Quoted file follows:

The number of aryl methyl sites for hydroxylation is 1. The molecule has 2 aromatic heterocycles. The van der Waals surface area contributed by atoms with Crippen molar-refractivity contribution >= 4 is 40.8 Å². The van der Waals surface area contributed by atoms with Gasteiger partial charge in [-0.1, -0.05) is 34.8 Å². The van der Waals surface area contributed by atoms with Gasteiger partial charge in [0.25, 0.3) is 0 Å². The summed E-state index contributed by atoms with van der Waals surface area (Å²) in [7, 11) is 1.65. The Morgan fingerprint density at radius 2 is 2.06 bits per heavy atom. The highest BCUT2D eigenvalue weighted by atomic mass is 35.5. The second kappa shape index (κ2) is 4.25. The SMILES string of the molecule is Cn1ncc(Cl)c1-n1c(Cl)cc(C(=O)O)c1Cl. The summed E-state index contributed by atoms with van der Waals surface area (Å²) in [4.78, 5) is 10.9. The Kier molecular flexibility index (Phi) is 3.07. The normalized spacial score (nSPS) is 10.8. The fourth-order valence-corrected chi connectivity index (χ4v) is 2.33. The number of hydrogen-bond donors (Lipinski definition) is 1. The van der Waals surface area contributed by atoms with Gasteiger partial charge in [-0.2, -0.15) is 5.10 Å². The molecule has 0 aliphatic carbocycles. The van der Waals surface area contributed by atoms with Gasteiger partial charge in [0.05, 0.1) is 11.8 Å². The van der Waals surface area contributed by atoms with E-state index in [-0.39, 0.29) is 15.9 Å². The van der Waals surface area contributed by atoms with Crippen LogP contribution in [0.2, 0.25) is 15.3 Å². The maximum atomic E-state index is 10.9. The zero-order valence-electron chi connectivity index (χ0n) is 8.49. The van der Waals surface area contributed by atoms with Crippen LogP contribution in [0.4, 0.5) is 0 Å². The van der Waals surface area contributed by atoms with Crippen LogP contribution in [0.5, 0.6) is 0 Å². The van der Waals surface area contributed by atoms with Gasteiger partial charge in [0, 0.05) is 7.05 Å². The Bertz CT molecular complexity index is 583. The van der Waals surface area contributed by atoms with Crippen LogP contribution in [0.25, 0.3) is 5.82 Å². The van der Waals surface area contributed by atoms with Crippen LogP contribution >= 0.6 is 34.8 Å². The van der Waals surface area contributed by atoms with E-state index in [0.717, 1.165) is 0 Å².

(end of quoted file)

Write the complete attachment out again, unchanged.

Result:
The number of aryl methyl sites for hydroxylation is 1. The molecule has 2 aromatic heterocycles. The van der Waals surface area contributed by atoms with Crippen molar-refractivity contribution >= 4 is 40.8 Å². The van der Waals surface area contributed by atoms with Gasteiger partial charge in [-0.1, -0.05) is 34.8 Å². The van der Waals surface area contributed by atoms with Gasteiger partial charge in [0.25, 0.3) is 0 Å². The summed E-state index contributed by atoms with van der Waals surface area (Å²) in [7, 11) is 1.65. The Morgan fingerprint density at radius 2 is 2.06 bits per heavy atom. The highest BCUT2D eigenvalue weighted by atomic mass is 35.5. The second kappa shape index (κ2) is 4.25. The SMILES string of the molecule is Cn1ncc(Cl)c1-n1c(Cl)cc(C(=O)O)c1Cl. The summed E-state index contributed by atoms with van der Waals surface area (Å²) in [4.78, 5) is 10.9. The Kier molecular flexibility index (Phi) is 3.07. The normalized spacial score (nSPS) is 10.8. The fourth-order valence-corrected chi connectivity index (χ4v) is 2.33. The number of hydrogen-bond donors (Lipinski definition) is 1. The van der Waals surface area contributed by atoms with Gasteiger partial charge in [-0.2, -0.15) is 5.10 Å². The molecule has 0 aliphatic carbocycles. The van der Waals surface area contributed by atoms with Gasteiger partial charge in [0.05, 0.1) is 11.8 Å². The van der Waals surface area contributed by atoms with E-state index in [-0.39, 0.29) is 15.9 Å². The van der Waals surface area contributed by atoms with Crippen LogP contribution in [0.2, 0.25) is 15.3 Å². The maximum atomic E-state index is 10.9. The zero-order valence-electron chi connectivity index (χ0n) is 8.49. The van der Waals surface area contributed by atoms with Crippen LogP contribution in [0.4, 0.5) is 0 Å². The van der Waals surface area contributed by atoms with Crippen LogP contribution in [0.5, 0.6) is 0 Å². The van der Waals surface area contributed by atoms with Gasteiger partial charge in [0, 0.05) is 7.05 Å². The Bertz CT molecular complexity index is 583. The van der Waals surface area contributed by atoms with Crippen LogP contribution in [0.25, 0.3) is 5.82 Å². The van der Waals surface area contributed by atoms with Crippen LogP contribution >= 0.6 is 34.8 Å². The van der Waals surface area contributed by atoms with E-state index in [0.717, 1.165) is 0 Å².